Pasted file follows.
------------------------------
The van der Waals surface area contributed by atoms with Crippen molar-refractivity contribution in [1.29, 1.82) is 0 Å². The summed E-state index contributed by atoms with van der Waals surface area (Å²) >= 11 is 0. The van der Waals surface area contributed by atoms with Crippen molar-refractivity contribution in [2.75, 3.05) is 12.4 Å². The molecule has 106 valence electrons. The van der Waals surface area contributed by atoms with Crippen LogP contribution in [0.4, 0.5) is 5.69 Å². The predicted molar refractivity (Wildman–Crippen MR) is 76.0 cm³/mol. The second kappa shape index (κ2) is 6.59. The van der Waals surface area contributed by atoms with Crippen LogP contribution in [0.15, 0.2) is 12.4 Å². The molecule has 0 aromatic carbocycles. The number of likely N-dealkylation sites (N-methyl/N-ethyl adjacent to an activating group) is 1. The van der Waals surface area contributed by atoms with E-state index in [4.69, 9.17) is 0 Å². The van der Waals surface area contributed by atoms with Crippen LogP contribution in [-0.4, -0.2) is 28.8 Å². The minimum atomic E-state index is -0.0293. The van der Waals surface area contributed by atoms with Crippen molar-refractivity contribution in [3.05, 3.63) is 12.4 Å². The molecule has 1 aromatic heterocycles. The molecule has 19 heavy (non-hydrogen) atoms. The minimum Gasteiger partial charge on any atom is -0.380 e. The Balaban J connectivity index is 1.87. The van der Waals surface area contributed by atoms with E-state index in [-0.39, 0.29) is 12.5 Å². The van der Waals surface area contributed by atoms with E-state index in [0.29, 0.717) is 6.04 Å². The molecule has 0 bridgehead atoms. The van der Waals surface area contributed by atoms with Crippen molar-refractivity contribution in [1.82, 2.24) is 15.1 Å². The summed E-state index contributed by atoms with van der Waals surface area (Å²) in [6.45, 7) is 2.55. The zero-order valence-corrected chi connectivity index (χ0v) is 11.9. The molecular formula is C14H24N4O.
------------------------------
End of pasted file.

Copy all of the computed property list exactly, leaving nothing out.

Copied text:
The van der Waals surface area contributed by atoms with Crippen molar-refractivity contribution in [1.29, 1.82) is 0 Å². The summed E-state index contributed by atoms with van der Waals surface area (Å²) >= 11 is 0. The van der Waals surface area contributed by atoms with Crippen molar-refractivity contribution in [2.75, 3.05) is 12.4 Å². The molecule has 106 valence electrons. The van der Waals surface area contributed by atoms with Crippen LogP contribution in [0.4, 0.5) is 5.69 Å². The predicted molar refractivity (Wildman–Crippen MR) is 76.0 cm³/mol. The second kappa shape index (κ2) is 6.59. The van der Waals surface area contributed by atoms with Crippen LogP contribution in [0.15, 0.2) is 12.4 Å². The molecule has 0 aromatic carbocycles. The number of likely N-dealkylation sites (N-methyl/N-ethyl adjacent to an activating group) is 1. The van der Waals surface area contributed by atoms with E-state index in [4.69, 9.17) is 0 Å². The van der Waals surface area contributed by atoms with Crippen LogP contribution in [-0.4, -0.2) is 28.8 Å². The minimum atomic E-state index is -0.0293. The van der Waals surface area contributed by atoms with Crippen molar-refractivity contribution in [3.05, 3.63) is 12.4 Å². The molecule has 1 aromatic heterocycles. The molecule has 19 heavy (non-hydrogen) atoms. The minimum Gasteiger partial charge on any atom is -0.380 e. The Balaban J connectivity index is 1.87. The van der Waals surface area contributed by atoms with E-state index in [-0.39, 0.29) is 12.5 Å². The van der Waals surface area contributed by atoms with E-state index in [0.29, 0.717) is 6.04 Å². The molecule has 0 bridgehead atoms. The van der Waals surface area contributed by atoms with Crippen molar-refractivity contribution in [1.82, 2.24) is 15.1 Å². The summed E-state index contributed by atoms with van der Waals surface area (Å²) in [6.45, 7) is 2.55. The zero-order valence-corrected chi connectivity index (χ0v) is 11.9. The molecular formula is C14H24N4O.